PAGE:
New York City has always been recognized as one of the most diverse collections of people, cultures, sights and sounds in the world. This
so-called "melting pot" has been home to some of the greatest artistic achievements of the twentieth century, particularly in the musical arena. The
great city swung to jazz in the 50s and 60s, then spiked its hair and donned studded black leather jackets amidst the punk revolution of the
1970s. Subsequently, the 1980s saw the birth of a distinctly New York take on the bourgeoning sounds of metal and hardcore.
Many years later, in the fall of 1997, the "city that never sleeps" was jolted by the sound of an up-and-coming Brooklyn-based band called
Scrape (who have since changed their name to Scar Culture). This sound is described, in a most general way, by AntiMTV.com as an
amalgamation of "the technical skill of death metal, the brutality of grindcore and the groove of hardcore." The band, itself a cultural blend of
Indian, Russian and American backgrounds, has learned much from the diverse sounds of the City and, in turn, has given back in the form of
countless live performances (including
performances alongside Brutal Truth, Soilent Green and Hypocrisy, among others) and the release of their debut album, Inscribe.
Produced by S.O.D./M.O.D. frontman Billy Milano, Inscribe was recorded at Milano's own Blue Meenie studios in Hoboken, New Jersey
(recording home of Agnostic Front, Vision of Disorder, Voivod, Sick Of It All, S.O.D., etc.). Upon first hearing
the-band-that-would-become-Scar-Culture, Milano could muster only two words: "Fucking brutal."
Scar Culture frontman Pheroze Karai returns the respect: "We chose [Milano] because he's the real deal. He'll only work with you if he believes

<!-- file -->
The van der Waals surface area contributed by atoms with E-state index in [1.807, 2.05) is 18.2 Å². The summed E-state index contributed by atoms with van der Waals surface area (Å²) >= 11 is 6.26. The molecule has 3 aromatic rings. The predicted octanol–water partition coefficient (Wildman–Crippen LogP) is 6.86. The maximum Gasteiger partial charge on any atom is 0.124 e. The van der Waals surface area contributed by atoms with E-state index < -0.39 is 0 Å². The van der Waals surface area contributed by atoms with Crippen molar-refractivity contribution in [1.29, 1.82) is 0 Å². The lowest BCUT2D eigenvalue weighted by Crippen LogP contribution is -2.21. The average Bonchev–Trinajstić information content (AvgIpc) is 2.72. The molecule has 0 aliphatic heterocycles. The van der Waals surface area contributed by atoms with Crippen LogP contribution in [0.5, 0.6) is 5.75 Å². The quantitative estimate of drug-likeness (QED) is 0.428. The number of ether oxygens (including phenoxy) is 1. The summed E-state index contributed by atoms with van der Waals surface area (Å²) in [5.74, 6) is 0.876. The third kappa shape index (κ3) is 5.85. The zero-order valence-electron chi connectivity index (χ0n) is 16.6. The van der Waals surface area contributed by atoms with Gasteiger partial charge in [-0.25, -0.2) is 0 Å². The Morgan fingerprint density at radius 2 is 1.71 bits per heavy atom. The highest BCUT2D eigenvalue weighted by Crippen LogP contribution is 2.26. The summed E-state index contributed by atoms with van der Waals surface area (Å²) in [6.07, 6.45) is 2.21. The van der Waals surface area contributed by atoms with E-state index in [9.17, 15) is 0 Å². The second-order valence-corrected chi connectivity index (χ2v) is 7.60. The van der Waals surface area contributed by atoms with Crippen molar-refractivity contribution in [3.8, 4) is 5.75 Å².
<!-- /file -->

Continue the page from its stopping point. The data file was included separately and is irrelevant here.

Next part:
in what you're doing. He had never worked with a band like us, so we both welcomed the challenge of making worlds meet and it turned out
Inscribe reveals the band's inclination toward the merging of all forms of heaviness, including brutally relentless grind/thrash and violent,
pit-inducing breakdowns. Karai's intensely demonic vocal exorcisms are sadistically complimented by the devastating riffage of guitarist John
Conley. These sounds all revolve around the low-end attack of the band's newest member, Frank Cannino, and the technically mind-blowing
percussive madness of Duke Borisov.
Scar Culture has already accumulated a ferocious reputation through the independent release of a four-song demo in the Spring of 1998, festival
performances at the Milwaukee and New Jersey Metal Fests and some impressive media attention. Upon hearing the demo, Metal Maniacs
praised Scar Culture for its embodiment of the underground music scene's "bruising, grinding, death metal bowels." A review in Delirium
describes the demo as "a stomp heavy, in-your-face, incessant howl of metal mastery."
Scar Culture - as a band and a sound - is indicative of some of the best qualities of the city they call home. As a band, Scar Culture succeeds in
the marriage of culturally different backgrounds working toward the common goal of artistic expression through each member's exotic, creative
flair. As a sound, the mixture of DIY punk spirit, unabashed metallic fury and hardcore-flavored sensibility propel Scar Culture in to that most
extraordinary musical category in which a band's sound cannot easily be described, their influences not blatantly obvious or their style not
comparable to the bands with which we're all already too familiar.